One or more adult contemporary radio stations in every major market switches to non-stop Christmas music sometime between Labor Day and Thanksgiving. While I am not by the dial to experience this transition, I believe it to be true. This is not a criticism. I like Christmas music just fine, or I should say I like Christmas music in December. So when a Study of Hymns came to my inbox, I opted to set aside this week to tackle it.
The first assignment was Joy to the World. Not the Three Dog Night version from 1971, but the traditional hymn by Isaac Watts published in 1791. This is no accidental transposing of numbers, just a mere fluke. I can assure you the songs have zero in common. I am very disappointed in myself for bringing up the 70s rock band at all. Let me get back to Christmas.
It might surprise you to learn that Watts did not write Joy to the World as a Christmas Carol. I mean, did they even celebrate Christmas back in 1791? In all seriousness, he wrote Joy as a celebratory hymn with minimal accompaniment. The music we now associate with Joy came from Lowell Mason in 1848.
The study asked that we consider the lyrics alongside the words of Psalm 98 and portions of Psalm 96 and Genesis 3. As with many hymns; the words are from or inspired by scripture. Phrases like the Lord is come! The Savior reigns and the Wonders of His love are full of praise.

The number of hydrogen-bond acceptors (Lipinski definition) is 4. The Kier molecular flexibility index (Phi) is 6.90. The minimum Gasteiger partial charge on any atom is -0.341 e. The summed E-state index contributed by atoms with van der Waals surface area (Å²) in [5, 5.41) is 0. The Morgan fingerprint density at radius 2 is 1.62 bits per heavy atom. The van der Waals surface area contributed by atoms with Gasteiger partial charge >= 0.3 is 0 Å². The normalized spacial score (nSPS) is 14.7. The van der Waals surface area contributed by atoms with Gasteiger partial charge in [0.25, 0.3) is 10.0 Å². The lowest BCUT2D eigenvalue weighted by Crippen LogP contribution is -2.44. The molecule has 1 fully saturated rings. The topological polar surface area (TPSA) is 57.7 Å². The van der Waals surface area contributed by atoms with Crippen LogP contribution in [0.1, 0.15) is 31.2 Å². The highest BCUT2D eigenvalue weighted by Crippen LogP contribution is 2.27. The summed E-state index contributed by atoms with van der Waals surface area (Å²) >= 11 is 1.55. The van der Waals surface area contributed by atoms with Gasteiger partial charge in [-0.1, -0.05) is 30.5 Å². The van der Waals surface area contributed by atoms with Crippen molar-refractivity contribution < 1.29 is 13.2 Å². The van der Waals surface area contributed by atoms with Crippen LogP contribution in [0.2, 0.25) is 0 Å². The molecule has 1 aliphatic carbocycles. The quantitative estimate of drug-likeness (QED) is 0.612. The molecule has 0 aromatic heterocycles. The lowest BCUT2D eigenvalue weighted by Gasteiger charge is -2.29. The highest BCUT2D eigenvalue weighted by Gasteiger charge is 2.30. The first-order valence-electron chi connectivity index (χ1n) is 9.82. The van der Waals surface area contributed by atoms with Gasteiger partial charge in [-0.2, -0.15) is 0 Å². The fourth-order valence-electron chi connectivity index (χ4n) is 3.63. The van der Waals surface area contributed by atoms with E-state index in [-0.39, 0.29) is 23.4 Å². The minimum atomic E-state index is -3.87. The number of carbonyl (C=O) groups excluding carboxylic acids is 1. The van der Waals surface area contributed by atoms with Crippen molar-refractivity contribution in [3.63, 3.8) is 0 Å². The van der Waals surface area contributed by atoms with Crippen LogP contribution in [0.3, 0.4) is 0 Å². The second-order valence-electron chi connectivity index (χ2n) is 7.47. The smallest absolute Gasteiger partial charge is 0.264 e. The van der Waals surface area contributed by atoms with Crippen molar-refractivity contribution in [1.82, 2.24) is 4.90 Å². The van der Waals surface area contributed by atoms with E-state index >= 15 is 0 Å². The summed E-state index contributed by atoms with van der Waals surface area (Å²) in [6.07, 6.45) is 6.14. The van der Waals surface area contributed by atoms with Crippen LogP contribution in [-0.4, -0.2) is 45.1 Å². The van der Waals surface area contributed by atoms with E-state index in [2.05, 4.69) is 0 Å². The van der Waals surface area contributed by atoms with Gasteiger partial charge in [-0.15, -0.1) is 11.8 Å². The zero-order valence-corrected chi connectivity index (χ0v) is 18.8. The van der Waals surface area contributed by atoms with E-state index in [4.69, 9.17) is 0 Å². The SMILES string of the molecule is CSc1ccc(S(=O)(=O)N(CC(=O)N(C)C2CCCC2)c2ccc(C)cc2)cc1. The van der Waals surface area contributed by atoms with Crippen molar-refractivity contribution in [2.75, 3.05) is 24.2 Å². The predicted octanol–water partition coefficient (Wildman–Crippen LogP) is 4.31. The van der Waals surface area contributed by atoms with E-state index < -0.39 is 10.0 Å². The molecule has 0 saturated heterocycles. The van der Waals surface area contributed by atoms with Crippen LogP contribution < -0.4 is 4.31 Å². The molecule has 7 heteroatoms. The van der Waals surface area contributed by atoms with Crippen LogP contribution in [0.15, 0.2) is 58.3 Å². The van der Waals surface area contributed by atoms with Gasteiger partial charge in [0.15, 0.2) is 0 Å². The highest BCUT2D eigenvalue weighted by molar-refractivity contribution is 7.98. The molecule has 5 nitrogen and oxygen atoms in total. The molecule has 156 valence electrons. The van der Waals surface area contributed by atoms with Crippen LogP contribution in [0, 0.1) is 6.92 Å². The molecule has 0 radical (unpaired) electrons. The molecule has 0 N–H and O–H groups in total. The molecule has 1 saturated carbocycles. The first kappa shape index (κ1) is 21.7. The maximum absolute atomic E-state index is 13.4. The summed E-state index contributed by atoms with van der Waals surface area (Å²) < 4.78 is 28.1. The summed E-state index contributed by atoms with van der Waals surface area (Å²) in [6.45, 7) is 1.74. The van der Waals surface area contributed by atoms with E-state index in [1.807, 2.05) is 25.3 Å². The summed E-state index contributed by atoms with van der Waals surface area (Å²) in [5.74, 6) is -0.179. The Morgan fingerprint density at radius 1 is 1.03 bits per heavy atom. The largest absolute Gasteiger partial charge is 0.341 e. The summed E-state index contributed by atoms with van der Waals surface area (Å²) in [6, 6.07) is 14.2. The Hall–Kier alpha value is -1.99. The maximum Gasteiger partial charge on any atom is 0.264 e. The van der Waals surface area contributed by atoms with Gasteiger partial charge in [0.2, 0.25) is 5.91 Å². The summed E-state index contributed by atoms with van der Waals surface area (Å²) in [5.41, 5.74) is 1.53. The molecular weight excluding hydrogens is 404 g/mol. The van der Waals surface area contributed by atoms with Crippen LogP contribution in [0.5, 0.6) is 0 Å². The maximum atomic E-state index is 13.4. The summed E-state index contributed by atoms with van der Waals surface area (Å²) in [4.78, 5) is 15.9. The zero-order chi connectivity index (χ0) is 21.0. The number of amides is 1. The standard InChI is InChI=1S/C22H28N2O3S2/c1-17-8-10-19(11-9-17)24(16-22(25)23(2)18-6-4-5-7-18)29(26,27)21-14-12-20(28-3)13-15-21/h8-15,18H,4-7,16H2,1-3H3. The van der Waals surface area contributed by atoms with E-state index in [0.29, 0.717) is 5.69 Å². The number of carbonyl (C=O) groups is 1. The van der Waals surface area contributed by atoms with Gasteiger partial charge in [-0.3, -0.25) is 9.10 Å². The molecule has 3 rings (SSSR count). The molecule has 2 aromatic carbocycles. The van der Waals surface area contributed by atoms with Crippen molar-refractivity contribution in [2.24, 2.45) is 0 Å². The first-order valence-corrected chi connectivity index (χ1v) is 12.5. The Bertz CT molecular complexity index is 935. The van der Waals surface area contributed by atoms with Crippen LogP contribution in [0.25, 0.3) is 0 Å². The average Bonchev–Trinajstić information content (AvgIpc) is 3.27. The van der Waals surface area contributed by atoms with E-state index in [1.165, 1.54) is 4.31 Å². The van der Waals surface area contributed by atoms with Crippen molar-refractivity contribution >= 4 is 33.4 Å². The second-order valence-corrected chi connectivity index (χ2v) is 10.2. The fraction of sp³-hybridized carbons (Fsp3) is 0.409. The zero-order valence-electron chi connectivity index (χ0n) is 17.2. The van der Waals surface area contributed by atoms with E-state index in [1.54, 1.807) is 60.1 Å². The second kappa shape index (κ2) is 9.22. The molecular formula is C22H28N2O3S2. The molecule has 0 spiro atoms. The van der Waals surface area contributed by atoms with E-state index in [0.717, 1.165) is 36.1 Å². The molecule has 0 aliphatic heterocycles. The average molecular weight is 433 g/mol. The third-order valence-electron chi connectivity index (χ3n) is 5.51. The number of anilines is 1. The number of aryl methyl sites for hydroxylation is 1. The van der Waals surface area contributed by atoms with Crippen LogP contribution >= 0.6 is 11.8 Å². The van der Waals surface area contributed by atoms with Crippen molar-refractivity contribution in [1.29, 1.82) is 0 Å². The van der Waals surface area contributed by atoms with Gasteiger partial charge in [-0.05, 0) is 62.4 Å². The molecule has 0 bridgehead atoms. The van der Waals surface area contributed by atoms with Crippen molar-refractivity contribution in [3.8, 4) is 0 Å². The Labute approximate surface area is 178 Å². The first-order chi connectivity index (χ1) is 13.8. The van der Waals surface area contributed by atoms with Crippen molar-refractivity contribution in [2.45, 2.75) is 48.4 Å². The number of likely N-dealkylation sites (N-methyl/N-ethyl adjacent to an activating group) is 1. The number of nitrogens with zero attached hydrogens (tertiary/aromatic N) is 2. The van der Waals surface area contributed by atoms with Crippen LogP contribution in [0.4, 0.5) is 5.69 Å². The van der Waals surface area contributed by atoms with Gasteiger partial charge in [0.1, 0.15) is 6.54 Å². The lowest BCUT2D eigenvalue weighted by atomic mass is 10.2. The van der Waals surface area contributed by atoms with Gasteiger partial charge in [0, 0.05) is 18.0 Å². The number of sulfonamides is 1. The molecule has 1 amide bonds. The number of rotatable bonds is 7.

It caught my attention that most modern recordings eliminate the third verse of this well-known hymn. One might assume time constraints led to the omission, but the theme and content made this a safe choice. The lyrics of this stanza do not rouse JOY. Words like sin, sorrow, infesting thorns and curses feel more like a car wreck than a sleigh ride. Everyone sing with me:
No more let sins and sorrows grow,
nor thorns infest the ground;
He comes to make His blessings flow
far as the curse is found,
far as the curse is found,
far as, far as the curse is found.
Watts draws from Genesis 3:17-18:
“And to the man he said, “Since you listened to your wife and ate from the tree whose fruit I commanded you not to eat, the ground is cursed because of you. All your life you will struggle to scratch a living from it. It will grow thorns and thistles for you, though you will eat of its grains.”
This is no Holly Jolly Christmas.
It is not surprising the verse gets overlooked. But should it be? I don’t believe so. We need to hear it. We need to feel a little uncomfortable. Humanity was so bad and outlook so poor that God had to straighten things out in glorious fashion.
“He Comes to Make His Blessings Flow.”
Meaning Christ came to remove the curse, the thorns, sins and sorrow. Christmas is about little else than the birth of Jesus Christ. And it is worth Celebrating! This is a heck of a lot better than a new iPhone or pair of slippers. Don’t you see. We must celebrate his coming to earth. To save us. Without this we would remain forever in that bleak cursed world.
So celebrate the truth of Christmas. While we exchange billions of gifts on this special day, the only one of eternal value is already yours.
Run in Peace, Rest in Grace